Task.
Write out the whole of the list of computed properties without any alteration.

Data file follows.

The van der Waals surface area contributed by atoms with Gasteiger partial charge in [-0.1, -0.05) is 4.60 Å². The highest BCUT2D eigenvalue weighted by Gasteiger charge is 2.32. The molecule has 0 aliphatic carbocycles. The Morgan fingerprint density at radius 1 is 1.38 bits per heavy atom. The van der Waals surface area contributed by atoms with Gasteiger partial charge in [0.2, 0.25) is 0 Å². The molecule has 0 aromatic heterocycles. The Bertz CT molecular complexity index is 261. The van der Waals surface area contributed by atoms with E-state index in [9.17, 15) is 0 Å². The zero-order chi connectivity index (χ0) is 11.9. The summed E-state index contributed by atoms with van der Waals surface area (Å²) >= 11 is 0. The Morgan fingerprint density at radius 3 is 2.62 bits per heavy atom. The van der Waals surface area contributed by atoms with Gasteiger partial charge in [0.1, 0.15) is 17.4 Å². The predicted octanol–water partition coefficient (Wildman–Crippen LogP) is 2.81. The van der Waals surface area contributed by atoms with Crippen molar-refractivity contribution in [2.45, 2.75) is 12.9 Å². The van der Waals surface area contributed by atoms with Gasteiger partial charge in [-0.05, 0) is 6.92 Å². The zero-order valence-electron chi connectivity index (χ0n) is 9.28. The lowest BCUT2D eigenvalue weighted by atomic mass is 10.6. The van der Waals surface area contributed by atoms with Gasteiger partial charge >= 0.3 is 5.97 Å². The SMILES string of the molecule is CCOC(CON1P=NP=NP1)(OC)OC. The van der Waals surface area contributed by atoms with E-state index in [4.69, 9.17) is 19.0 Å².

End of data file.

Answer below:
The van der Waals surface area contributed by atoms with Gasteiger partial charge in [-0.1, -0.05) is 4.60 Å². The highest BCUT2D eigenvalue weighted by Gasteiger charge is 2.32. The molecule has 0 aliphatic carbocycles. The Morgan fingerprint density at radius 1 is 1.38 bits per heavy atom. The van der Waals surface area contributed by atoms with Gasteiger partial charge in [0.2, 0.25) is 0 Å². The molecule has 0 aromatic heterocycles. The Bertz CT molecular complexity index is 261. The van der Waals surface area contributed by atoms with E-state index in [9.17, 15) is 0 Å². The zero-order chi connectivity index (χ0) is 11.9. The summed E-state index contributed by atoms with van der Waals surface area (Å²) >= 11 is 0. The Morgan fingerprint density at radius 3 is 2.62 bits per heavy atom. The van der Waals surface area contributed by atoms with Gasteiger partial charge in [0.1, 0.15) is 17.4 Å². The predicted octanol–water partition coefficient (Wildman–Crippen LogP) is 2.81. The van der Waals surface area contributed by atoms with Crippen molar-refractivity contribution in [2.45, 2.75) is 12.9 Å². The van der Waals surface area contributed by atoms with Gasteiger partial charge in [-0.05, 0) is 6.92 Å². The zero-order valence-electron chi connectivity index (χ0n) is 9.28. The lowest BCUT2D eigenvalue weighted by atomic mass is 10.6. The van der Waals surface area contributed by atoms with Gasteiger partial charge >= 0.3 is 5.97 Å². The SMILES string of the molecule is CCOC(CON1P=NP=NP1)(OC)OC. The van der Waals surface area contributed by atoms with E-state index in [4.69, 9.17) is 19.0 Å².